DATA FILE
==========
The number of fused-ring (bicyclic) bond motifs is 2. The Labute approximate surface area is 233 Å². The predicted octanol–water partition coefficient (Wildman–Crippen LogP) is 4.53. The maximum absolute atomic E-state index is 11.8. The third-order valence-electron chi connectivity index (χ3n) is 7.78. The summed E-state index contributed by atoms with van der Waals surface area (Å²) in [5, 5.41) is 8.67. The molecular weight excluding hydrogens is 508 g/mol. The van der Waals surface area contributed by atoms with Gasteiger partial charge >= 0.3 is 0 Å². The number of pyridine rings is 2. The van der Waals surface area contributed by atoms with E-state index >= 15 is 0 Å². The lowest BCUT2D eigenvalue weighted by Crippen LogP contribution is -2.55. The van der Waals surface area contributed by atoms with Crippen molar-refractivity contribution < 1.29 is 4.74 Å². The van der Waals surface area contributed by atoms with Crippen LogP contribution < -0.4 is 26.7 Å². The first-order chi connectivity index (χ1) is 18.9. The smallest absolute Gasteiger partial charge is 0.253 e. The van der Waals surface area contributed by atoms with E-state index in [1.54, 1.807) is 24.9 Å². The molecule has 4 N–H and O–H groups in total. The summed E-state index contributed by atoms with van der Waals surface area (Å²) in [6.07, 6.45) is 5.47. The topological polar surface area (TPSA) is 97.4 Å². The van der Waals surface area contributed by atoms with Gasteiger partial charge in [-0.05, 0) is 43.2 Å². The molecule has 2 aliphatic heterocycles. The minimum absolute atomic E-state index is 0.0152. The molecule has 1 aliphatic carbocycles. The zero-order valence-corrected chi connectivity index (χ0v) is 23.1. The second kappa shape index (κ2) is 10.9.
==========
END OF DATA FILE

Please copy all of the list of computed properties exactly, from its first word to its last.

The number of fused-ring (bicyclic) bond motifs is 2. The Labute approximate surface area is 233 Å². The predicted octanol–water partition coefficient (Wildman–Crippen LogP) is 4.53. The maximum absolute atomic E-state index is 11.8. The third-order valence-electron chi connectivity index (χ3n) is 7.78. The summed E-state index contributed by atoms with van der Waals surface area (Å²) in [5, 5.41) is 8.67. The molecular weight excluding hydrogens is 508 g/mol. The van der Waals surface area contributed by atoms with Gasteiger partial charge >= 0.3 is 0 Å². The number of pyridine rings is 2. The van der Waals surface area contributed by atoms with E-state index >= 15 is 0 Å². The lowest BCUT2D eigenvalue weighted by Crippen LogP contribution is -2.55. The van der Waals surface area contributed by atoms with Crippen molar-refractivity contribution < 1.29 is 4.74 Å². The van der Waals surface area contributed by atoms with Crippen LogP contribution < -0.4 is 26.7 Å². The first-order chi connectivity index (χ1) is 18.9. The smallest absolute Gasteiger partial charge is 0.253 e. The van der Waals surface area contributed by atoms with E-state index in [1.54, 1.807) is 24.9 Å². The molecule has 4 N–H and O–H groups in total. The summed E-state index contributed by atoms with van der Waals surface area (Å²) in [6.07, 6.45) is 5.47. The topological polar surface area (TPSA) is 97.4 Å². The van der Waals surface area contributed by atoms with Gasteiger partial charge in [-0.05, 0) is 43.2 Å². The molecule has 2 aliphatic heterocycles. The minimum absolute atomic E-state index is 0.0152. The molecule has 1 aliphatic carbocycles. The zero-order valence-corrected chi connectivity index (χ0v) is 23.1. The second kappa shape index (κ2) is 10.9.